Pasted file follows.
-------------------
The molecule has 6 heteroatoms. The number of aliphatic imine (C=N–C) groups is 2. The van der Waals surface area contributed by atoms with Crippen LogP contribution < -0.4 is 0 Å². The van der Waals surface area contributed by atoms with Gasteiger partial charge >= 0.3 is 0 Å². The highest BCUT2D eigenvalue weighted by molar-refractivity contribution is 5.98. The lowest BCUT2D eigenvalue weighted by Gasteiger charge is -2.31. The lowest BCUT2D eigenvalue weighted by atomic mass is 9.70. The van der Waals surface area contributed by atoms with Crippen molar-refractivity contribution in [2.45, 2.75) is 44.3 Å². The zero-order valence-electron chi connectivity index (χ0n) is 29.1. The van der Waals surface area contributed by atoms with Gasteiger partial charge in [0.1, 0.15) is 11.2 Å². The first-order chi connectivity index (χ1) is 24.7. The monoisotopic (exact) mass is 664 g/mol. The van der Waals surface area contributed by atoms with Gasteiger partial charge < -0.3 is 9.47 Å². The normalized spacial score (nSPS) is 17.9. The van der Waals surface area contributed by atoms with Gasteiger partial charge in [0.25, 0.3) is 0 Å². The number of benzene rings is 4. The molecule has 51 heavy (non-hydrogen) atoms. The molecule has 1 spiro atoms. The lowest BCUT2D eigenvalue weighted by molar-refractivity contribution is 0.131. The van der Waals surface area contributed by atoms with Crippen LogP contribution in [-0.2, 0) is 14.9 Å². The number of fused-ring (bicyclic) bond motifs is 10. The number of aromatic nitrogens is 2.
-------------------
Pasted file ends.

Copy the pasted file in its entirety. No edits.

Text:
The molecule has 6 heteroatoms. The number of aliphatic imine (C=N–C) groups is 2. The van der Waals surface area contributed by atoms with Crippen LogP contribution < -0.4 is 0 Å². The van der Waals surface area contributed by atoms with Gasteiger partial charge >= 0.3 is 0 Å². The highest BCUT2D eigenvalue weighted by molar-refractivity contribution is 5.98. The lowest BCUT2D eigenvalue weighted by Gasteiger charge is -2.31. The lowest BCUT2D eigenvalue weighted by atomic mass is 9.70. The van der Waals surface area contributed by atoms with Crippen molar-refractivity contribution in [2.45, 2.75) is 44.3 Å². The zero-order valence-electron chi connectivity index (χ0n) is 29.1. The van der Waals surface area contributed by atoms with Gasteiger partial charge in [0.1, 0.15) is 11.2 Å². The first-order chi connectivity index (χ1) is 24.7. The monoisotopic (exact) mass is 664 g/mol. The van der Waals surface area contributed by atoms with Gasteiger partial charge < -0.3 is 9.47 Å². The normalized spacial score (nSPS) is 17.9. The van der Waals surface area contributed by atoms with Gasteiger partial charge in [0.25, 0.3) is 0 Å². The number of benzene rings is 4. The molecule has 51 heavy (non-hydrogen) atoms. The molecule has 1 spiro atoms. The lowest BCUT2D eigenvalue weighted by molar-refractivity contribution is 0.131. The van der Waals surface area contributed by atoms with Crippen LogP contribution in [-0.2, 0) is 14.9 Å². The number of fused-ring (bicyclic) bond motifs is 10. The number of aromatic nitrogens is 2.